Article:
Without a response, Winkler withheld her monthly rent, which reportedly prompted the Kushner Companies to sue her for the unpaid rent in 2015 in Manhattan Housing Court. DNAinfo reported that the company also sued tenants in two other units, include new market-rate residents, in the building for also withholding rent because of the disruptions from construction. (Those two other tenants then each filed counter-suits against Kushner.)

As a way to improve its image, Westminster introduced a new program this fall called Westminster Cares (not to be confused with this Westminster Cares), a partnership with the Educational Alliance...

The kick-off party was Nov. 17 at the 14th Street Y. Per the fliers, "This new program gives you an opportunity to serve your community while getting to know your fellow Westminster neighbors." The slogan: "Mingle. Give Back. Repeat."

The event prompted the Cooper Square Committee to release a statement asking, "Westminster Cares – About Who?!"

Said Kielbasa: "Every week we have Kushner tenants calling our office to get issues resolved. The problems they face range from not getting security deposits back, not getting lease renewals, having chronic mixups with their rent payments, and having difficulties getting repairs. If Westminster really cares, they need to get better at managing their properties."

For their part, Westminster provided DNAinfo with a statement for yesterday's article about their ongoing work in maintaining their portfolio:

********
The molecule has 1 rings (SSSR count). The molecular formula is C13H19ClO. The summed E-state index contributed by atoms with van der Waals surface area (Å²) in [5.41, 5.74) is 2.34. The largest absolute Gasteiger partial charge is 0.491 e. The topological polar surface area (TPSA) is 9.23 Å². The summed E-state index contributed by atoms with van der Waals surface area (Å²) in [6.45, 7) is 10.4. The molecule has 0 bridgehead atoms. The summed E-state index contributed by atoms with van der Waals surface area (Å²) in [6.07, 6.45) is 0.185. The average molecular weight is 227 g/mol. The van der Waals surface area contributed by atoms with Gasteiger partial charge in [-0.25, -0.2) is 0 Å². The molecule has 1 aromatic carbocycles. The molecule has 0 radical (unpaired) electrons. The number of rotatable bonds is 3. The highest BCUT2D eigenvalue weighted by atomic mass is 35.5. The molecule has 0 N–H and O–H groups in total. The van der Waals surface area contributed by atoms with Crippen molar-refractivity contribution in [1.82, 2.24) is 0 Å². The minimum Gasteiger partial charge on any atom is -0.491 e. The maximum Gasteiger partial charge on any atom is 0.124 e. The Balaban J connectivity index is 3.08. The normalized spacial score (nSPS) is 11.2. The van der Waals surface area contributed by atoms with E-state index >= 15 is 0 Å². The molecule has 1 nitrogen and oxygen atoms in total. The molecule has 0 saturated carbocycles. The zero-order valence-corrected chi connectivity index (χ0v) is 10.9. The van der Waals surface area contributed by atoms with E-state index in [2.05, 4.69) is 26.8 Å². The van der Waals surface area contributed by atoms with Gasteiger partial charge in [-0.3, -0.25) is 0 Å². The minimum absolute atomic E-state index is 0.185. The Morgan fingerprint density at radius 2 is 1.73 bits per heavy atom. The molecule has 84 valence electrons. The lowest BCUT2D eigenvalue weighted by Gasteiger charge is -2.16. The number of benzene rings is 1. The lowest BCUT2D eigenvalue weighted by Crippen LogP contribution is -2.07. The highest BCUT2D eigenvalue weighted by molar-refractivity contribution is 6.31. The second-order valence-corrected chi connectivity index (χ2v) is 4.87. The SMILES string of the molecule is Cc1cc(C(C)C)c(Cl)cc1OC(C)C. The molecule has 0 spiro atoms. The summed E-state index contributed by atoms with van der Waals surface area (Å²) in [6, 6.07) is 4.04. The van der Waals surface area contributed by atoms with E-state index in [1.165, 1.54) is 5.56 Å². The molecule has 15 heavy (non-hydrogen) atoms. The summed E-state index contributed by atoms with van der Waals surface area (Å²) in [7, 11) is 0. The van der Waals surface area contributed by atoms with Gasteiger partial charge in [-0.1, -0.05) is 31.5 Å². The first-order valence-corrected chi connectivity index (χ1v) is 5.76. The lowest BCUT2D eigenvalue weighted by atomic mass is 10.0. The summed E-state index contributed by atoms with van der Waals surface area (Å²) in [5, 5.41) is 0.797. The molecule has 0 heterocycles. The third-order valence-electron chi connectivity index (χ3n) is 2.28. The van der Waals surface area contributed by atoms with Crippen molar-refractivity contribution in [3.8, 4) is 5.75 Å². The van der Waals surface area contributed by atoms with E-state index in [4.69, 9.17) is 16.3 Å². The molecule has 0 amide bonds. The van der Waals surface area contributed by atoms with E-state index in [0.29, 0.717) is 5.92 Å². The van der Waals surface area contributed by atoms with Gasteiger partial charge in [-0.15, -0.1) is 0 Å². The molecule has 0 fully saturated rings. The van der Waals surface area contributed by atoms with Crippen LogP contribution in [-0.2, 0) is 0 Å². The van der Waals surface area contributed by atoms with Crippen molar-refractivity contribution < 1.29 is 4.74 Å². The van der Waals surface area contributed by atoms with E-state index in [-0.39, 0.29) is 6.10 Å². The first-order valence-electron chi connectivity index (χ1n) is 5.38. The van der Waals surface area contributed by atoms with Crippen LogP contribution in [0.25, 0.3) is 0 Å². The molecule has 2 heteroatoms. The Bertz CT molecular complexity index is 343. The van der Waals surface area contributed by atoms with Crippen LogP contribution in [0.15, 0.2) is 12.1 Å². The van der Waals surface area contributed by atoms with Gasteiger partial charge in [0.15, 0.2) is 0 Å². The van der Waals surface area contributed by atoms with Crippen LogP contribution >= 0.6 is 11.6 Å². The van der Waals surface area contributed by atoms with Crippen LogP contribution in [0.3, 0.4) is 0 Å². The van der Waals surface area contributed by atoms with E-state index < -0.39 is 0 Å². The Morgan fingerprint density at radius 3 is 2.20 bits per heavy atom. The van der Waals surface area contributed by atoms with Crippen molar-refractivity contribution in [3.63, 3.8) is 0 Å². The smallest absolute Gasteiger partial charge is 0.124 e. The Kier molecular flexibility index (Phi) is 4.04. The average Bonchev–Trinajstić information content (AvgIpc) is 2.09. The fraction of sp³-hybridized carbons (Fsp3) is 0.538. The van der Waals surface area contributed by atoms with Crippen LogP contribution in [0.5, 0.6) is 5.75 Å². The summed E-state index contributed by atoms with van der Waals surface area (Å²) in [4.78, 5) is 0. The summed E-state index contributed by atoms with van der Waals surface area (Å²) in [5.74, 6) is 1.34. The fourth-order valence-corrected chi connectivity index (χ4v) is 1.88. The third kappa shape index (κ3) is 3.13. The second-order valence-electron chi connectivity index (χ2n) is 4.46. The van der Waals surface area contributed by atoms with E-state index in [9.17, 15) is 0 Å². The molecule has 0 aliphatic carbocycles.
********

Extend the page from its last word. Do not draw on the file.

"As with all our properties, we are committed to providing a high level of service for our tenants across that portfolio, which is nearly fully leased. We couldn't maintain that level of occupancy or service without investing in essential building infrastructure, so we consistently make meaningful upgrades in our walkup buildings across the city on behalf of our residents."

In a Page 1 story on Tuesday, The Wall Street Journal cited Kushner's business activities that could potentially raise conflict-of-interest issues if he is named to a staff position in the Trump administration. (Possible solutions include Kushner selling his assets and putting the money into a trust.)

As the Trump told the Times last week, "Jared’s a very smart guy. He’s a very good guy. The people that know him, he’s a quality person and I think he can be very helpful." (The Times contacted dozens of politicians, diplomats and journalists in Israel and the Palestinian territories. Very few of them were familiar with Kushner.)

Upon reading the news of the possibility of Kushner brokering peace, one resident wrote on Facebook last week: "The Middle East is gonna have to wait until he fixes my sink. Might be forever."

Previously on EV Grieve:
[Updated] Report: Jared Kushner buys $130 million portfolio of East Village rental buildings

Report: Jared Kushner paid $49 million for 7 more Ben Shaoul-owned properties in the East Village

More about Jared Kushner's East Village buying spree

Soon, we will all be writing our rent checks to Jared Kushner

Tenants claim: Kushner and Westminster want to destroy this building's beautiful garden